The award-winning theater group known as Blessed Unrest knows how to remake classic stories with flare. Their 2016 production of “A Christmas Carol” was very well received by critics and audiences alike. In January of 2018, they debuted a new show for children (and adults) titled “The Snow Queen” at the New Ohio Theater in New York City which runs from December 31, 2017, to January 14, 2018.

The Snow Queen” was inspired by the classic fairy tale penned by Hans Christian Andersen and developed via residency at the New Victory LabWorks. The rendition was intended for children ages seven and up—as well as adults of all ages—and contains a number of multi-layered themes.

The story centers on a brave young woman named Gerda who aims to save her best friend, Kay, from a world that is frozen and devoid of any feelings or emotions. The show includes a lot of humor, very creative costumes, dance, singing, and music. Although the staging is quite plain from a production perspective, the incredibly talented cast of six makes full use of the space and expertly portrays a range of wildly different characters, both human and animal.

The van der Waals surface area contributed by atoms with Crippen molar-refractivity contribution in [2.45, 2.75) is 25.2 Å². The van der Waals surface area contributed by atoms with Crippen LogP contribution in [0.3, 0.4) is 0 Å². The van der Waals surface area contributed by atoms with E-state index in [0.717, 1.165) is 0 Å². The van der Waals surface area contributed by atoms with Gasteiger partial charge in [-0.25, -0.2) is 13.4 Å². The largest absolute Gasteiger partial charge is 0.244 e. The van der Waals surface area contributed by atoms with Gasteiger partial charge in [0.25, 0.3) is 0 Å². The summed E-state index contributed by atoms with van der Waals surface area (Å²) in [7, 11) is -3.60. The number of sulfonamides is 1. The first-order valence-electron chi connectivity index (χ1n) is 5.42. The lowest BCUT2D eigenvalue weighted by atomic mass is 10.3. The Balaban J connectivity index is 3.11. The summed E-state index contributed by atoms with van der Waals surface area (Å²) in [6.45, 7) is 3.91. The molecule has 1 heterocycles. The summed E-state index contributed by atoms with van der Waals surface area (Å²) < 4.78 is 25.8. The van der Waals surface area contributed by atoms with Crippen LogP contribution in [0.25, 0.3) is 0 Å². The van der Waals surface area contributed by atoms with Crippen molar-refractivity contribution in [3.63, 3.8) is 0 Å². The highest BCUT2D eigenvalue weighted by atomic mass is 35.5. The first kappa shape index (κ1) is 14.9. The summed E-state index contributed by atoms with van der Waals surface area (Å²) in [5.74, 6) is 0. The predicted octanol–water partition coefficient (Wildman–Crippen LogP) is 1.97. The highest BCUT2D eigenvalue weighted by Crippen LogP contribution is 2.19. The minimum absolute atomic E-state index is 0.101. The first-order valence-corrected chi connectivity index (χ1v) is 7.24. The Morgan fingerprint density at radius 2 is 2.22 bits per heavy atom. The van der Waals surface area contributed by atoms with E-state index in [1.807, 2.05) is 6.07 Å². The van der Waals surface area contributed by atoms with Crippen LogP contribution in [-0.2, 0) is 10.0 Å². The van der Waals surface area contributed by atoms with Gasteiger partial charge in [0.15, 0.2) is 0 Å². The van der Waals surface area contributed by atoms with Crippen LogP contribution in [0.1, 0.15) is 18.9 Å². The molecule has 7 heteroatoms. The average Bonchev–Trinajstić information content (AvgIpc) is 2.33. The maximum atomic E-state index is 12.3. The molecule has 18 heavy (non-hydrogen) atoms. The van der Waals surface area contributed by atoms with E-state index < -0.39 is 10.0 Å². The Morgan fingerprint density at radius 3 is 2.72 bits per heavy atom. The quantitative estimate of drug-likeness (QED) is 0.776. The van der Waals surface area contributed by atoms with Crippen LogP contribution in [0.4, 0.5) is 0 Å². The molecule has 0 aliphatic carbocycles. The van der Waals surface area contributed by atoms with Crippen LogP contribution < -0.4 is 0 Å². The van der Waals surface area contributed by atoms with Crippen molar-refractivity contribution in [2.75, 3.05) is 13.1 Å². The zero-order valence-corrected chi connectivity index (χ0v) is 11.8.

Play themes, audiences, and perspectives

The Snow Queen” was promoted as a play centering on “interpersonal relationships” but the extent of the smartly written and emotionally layered content is truly remarkable. Gerda clearly expresses that her family does not care about her the way that they should in a number of terse, yet telling lines such as how she does not need to ask permission to eat dinner at Kay’s house and how she doubts her family will even notice her missing for extended periods of time.

This backstory--as vague as it seems--conveys why her close relationship to Kay and his loving Nana is so very important to her.

Watching the show from an adult perspective, it could be argued that the “glass” that enters Kay’s eye and heart (attributed to The Snow Queen) is an analogy for depression and the great lengths loved ones go to when someone they care for is afflicted with such a condition.